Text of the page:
We pulled onto the lot. I was relieved to see that this was an actual full sized restaurant. Although it looked like it was a steel building and a little more like a year round State Fair food stand than a restaurant, I was glad for its size. At least if we were crowded in with townies, we could keep some distance.

We walked in the door and sat ourselves. We choose a table that was near a stack of Darrell’s Place merchandise. I also noted that we were directly in front of a lottery machine. This restaurant had bathrooms. Two bathrooms, one for men and one for women. It had a salad bar. It had a full bar. Although it wasn’t enormous, this was a real restaurant. Not a food stand masquerading as a restaurant. It isn’t that I mind food stands. On the contrary, there is pork place that sets up shop in downtown Boone that is incredible. I just prefer that things be true to themselves. Don’t pretend to be a restaurant when you are a glorified food stand.

I looked over the merchandise and although I had fully intended to purchase some memento to remember the trip, I only came home with a belly full of pork and a brain full of memories. It turned out that the merchandise was horribly ugly. Not in the splash the American flag and an eagle on a t-shirt Harley Davidson style ugly. (Also known as Art in the Park ugly – I mean really who looks at a saw blade with a picture of John Wayne painted on it and hopes they have enough wall space left for that.) It was more like they had taken no effort to design anything at all. The shirts and hat only said the name and address of the place in a nondescript font. I decided to pass and I sat down across from Baier.

I was facing the west wall. The west wall was filled with booths. Those booths were filled with people. Note that I write people and not townies. These people seemed to be interested in their own conversations and their own compatriots. When they did look at us, it seemed like they were happy to see us. We weren’t invaders from the big city horde. We were fellow travelers in the night, only seeking the best tenderloin we could find. This was the kind of small town hospitality you read about.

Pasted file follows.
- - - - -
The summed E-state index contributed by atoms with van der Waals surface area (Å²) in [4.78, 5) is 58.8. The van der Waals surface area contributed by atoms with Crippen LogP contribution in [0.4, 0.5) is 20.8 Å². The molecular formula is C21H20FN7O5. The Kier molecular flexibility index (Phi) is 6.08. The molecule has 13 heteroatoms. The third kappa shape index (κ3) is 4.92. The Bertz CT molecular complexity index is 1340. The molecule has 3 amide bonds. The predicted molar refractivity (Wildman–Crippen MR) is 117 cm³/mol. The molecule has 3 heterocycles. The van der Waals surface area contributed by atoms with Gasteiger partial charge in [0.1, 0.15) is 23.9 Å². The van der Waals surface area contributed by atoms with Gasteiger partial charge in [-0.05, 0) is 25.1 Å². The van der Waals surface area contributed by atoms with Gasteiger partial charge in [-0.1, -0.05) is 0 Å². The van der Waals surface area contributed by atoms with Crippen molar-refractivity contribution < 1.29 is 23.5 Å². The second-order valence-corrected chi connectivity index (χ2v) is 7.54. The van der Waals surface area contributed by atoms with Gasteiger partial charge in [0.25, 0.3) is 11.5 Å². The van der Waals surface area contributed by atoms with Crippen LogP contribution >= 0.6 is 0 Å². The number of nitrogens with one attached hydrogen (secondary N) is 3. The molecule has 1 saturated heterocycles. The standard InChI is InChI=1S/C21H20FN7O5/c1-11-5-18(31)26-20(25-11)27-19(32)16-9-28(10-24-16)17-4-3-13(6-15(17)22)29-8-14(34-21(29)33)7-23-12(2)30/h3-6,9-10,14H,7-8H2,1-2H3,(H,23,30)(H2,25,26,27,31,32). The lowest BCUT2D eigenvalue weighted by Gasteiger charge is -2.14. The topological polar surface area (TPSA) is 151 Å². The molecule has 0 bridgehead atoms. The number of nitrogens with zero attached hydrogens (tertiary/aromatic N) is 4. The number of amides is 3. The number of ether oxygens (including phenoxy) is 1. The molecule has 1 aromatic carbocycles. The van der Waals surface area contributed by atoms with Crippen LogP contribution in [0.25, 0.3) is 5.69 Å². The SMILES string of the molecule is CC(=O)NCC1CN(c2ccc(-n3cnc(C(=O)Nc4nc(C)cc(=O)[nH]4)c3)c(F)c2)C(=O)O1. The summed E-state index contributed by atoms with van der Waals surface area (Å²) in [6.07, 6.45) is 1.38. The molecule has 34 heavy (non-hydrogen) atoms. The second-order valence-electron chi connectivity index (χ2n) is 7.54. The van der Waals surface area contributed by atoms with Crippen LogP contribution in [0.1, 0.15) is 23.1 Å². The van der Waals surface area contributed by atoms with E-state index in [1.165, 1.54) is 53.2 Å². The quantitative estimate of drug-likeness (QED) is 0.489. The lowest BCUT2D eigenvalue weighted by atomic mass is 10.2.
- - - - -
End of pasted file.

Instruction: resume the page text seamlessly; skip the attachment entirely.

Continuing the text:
Darrell’s Place is the kind of place that keeps the menus on the table. We were looking at the menus when the waitress came to take our order.

Baier had the unmitigated gall to ask me if I was going to get a tenderloin. Did he think that we had traveled over 2 hours for me to see what kind of burger this joint made? Did he think that I was going to embarrass him like Jay had once embarrassed Jesse and I buy ordering boneless wings at Wings to Go? Did he think when I was offered a heaven, I would say, “No thanks. I’m going to check out purgatory and Hell first and see what they have to offer. If I don’t find anything I like I’ll probably settle on heaven, if the property taxes aren’t too high.” This was the sole purpose of our trip. Why would I drop the ball? Would I look at the menu and be think “Ooh they serve catfish! I wonder if that is any good?”

It was with no small amount of incredulous that I said, “We drove halfway across the state to try this tenderloin, why would I get something else?”

The waitress then said, “You didn’t drive halfway across the state for this.” Then she shot me a look that said, “Keep your BS to a minimum mister. This is Hamlin, Iowa. We only want straight shooters in our midst.”

I was not going to be called out on the carpet for speaking the near truth. So I reiterated. “Actually we did. We got off work and drove from Ames for this. Although perhaps not literally half the state, I think it is in the general ballpark.”